No longer an academic.

No longer an academic.

Earlier this year I came to a realisation – I don’t have the brain capacity to do academia anymore, at least in the capacity I’ve always been used to, and that realisation hurt.

The realisation that I’m no longer the academic I once was came to me when my partner, who knows me well enough to know when I’ve forgotten, nudged me to take my medication … for the fifth time.

Due to my illnesses, my disabilities, and my medication, any energy I have I spend it being in pain, which leaves little to no brain capacity for anything else. On any given day I estimate around 70% of my brain capacity is spent processing pain, and on some days that number reaches around 95%.

I’m no longer a person that can look at text and think critically, I’m a person that looks at the text, and struggles to read it. Jokes take longer to click, words don’t make sense like they used to. Processing everything takes longer. Occasionally – usually during therapy, when I’m trying to one up my therapist, a complex word springs to mind. It pops up into my brain as though I’d never forgotten it, but my therapist and I both know that’s not the case.

I have reminders in place for everything, I have to, otherwise I’ll forget. I apologise for forgetting things all the damn time, and usually it’s the simple things that should be instinctual. It’s always been that way, and I’ve had friends … ex-friends, use it to undermine me, ridicule me, and hurt me.

Even before everything kicked up a notch this past year, I had a poor memory. I needed to be reminded more often than not about times, dates of occasions or important events. Back then I still had chronic pain, and only parts of my brain was taken up and exhausted by pain. Now, there’s a whole new level of fatigue, and pain to battle with. Now, I have to be reminded to do simple things, like eat, take my medication, shower, and so on. Even when I’m reminded, I forget. Usually it takes a few reminders, some prodding, and even then I can have my medication in hand, and still forget to actually take it until I’ve split it down myself … true story. My brain is so consumed by pain, and fatigue that it’s embarrassing sometimes.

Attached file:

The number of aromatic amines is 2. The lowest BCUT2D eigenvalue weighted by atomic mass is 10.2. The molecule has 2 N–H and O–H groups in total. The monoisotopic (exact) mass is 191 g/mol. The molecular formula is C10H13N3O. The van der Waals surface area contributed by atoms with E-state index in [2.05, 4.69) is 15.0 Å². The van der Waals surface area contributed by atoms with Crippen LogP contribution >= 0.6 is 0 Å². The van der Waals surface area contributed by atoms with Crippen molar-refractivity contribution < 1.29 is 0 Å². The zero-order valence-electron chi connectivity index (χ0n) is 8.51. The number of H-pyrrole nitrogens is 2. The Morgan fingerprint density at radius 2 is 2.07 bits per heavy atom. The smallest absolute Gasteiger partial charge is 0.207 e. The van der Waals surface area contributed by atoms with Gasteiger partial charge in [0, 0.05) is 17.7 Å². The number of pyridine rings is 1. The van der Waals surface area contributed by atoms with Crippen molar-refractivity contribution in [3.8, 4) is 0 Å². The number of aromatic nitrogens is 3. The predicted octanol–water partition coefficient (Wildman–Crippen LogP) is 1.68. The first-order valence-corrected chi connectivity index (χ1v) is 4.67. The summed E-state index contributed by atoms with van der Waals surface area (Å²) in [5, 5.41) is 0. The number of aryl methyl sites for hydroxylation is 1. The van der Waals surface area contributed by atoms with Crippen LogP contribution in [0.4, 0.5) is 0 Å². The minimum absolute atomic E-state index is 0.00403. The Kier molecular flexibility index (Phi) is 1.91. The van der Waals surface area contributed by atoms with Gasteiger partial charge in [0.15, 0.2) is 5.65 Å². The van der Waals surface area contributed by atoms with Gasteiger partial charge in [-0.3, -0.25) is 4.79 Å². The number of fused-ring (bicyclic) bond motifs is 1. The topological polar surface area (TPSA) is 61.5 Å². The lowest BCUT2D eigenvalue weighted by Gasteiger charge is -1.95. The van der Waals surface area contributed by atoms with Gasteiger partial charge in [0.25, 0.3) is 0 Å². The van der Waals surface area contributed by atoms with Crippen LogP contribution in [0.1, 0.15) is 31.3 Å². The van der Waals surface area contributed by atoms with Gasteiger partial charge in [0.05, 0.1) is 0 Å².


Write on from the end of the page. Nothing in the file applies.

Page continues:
All this is to say that my brain doesn’t work the way it used to, and I have to get used to that. Asides from the practical aspects of my disabilities, I have to be kind to my brain, and not put myself in situations where I’m destined to fail, aka pushing myself to take on a degree just to prove to people that I can.

However, next year I plan to go back to University to do a part time course, not a full time one. I plan to get every single academic allowance, and adaptation so I can attempt to do a degree I’m actually interested in, and I plan to stand up for myself a little more. This time, I’m not letting a Uni kick me out because I’m disabled, but don’t have a label they like.

My brain is no longer suited for intense academia, and studying for hours upon hours until I don’t know what words mean anymore. Though sometimes I’ll struggle to admit it (good old self pressure), that’s okay. I’m still me, I still have interests, I still have some smarts, and even though I might not be able to make the contributions to academia for quite some years, I can still make contributions to society as a whole.

I have to change academia to suit me, and not the other way around.

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